Improving saltland revegetation through understanding the “recruitment niche”: potential lessons for ecological restoration in extreme environments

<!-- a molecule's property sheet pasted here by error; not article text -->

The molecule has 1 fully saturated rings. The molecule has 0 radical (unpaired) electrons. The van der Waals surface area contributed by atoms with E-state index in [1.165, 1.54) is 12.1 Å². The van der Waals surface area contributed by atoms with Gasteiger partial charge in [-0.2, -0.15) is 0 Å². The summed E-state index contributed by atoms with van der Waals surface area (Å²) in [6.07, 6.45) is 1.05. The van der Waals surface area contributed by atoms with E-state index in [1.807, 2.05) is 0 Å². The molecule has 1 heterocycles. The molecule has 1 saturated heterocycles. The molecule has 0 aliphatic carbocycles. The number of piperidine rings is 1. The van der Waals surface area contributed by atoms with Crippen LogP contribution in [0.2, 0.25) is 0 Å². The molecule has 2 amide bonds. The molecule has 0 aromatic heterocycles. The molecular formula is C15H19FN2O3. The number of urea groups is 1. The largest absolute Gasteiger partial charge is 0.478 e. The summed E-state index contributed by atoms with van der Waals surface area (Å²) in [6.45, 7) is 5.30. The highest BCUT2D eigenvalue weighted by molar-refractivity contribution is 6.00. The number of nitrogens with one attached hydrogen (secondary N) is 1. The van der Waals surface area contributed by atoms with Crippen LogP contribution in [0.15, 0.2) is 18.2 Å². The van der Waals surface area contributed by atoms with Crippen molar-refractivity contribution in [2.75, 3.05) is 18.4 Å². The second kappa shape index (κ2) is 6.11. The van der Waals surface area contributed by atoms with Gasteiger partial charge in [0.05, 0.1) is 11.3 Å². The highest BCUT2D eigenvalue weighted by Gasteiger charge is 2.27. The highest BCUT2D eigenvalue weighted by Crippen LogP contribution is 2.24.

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Germination and emergence are often the most precarious stage in a plant’s lifecycle: plants are particularly vulnerable to environmental stress at this time. Despite these constraints, plants colonize much of the planet including extreme environments. We argue that for many species, establishment in extreme situations is not because seed is adapted to germinate in extreme environments but because it falls into, and is spatially and temporally nurtured within, more benign “recruitment niches.” This principle has importance for revegetation in extreme environments such as the world’s drylands. Using examples from ground-breaking experiments conducted by CV Malcolm and colleagues between 1976 and 1982 on saltland revegetation with halophytes, we show that recruitment niches can be constructed based on an understanding of the key requirements that seeds need in their immediate environment to establish. As part of their studies, Malcolm’s team developed a “niche seeder” capable of distributing and precisely placing fruits of Atriplex species in an elevated “V”-shaped mound (to decrease waterlogging), covering the fruits with vermiculite (to decrease capillarity and therefore salinity at the soil surface), and spraying the placements with black paint (to increase soil temperatures).Subsequent studies in arid environments showed that the establishment of woody plants was also improved using stones on the soil surface to develop appropriate recruitment niches. Malcolm's identification of the “recruitment niche” is an important principle of broader relevance to the revegetation of degraded landscapes in extreme environments. In addition, the development of the niche seeder is an important case study in ecological restoration.
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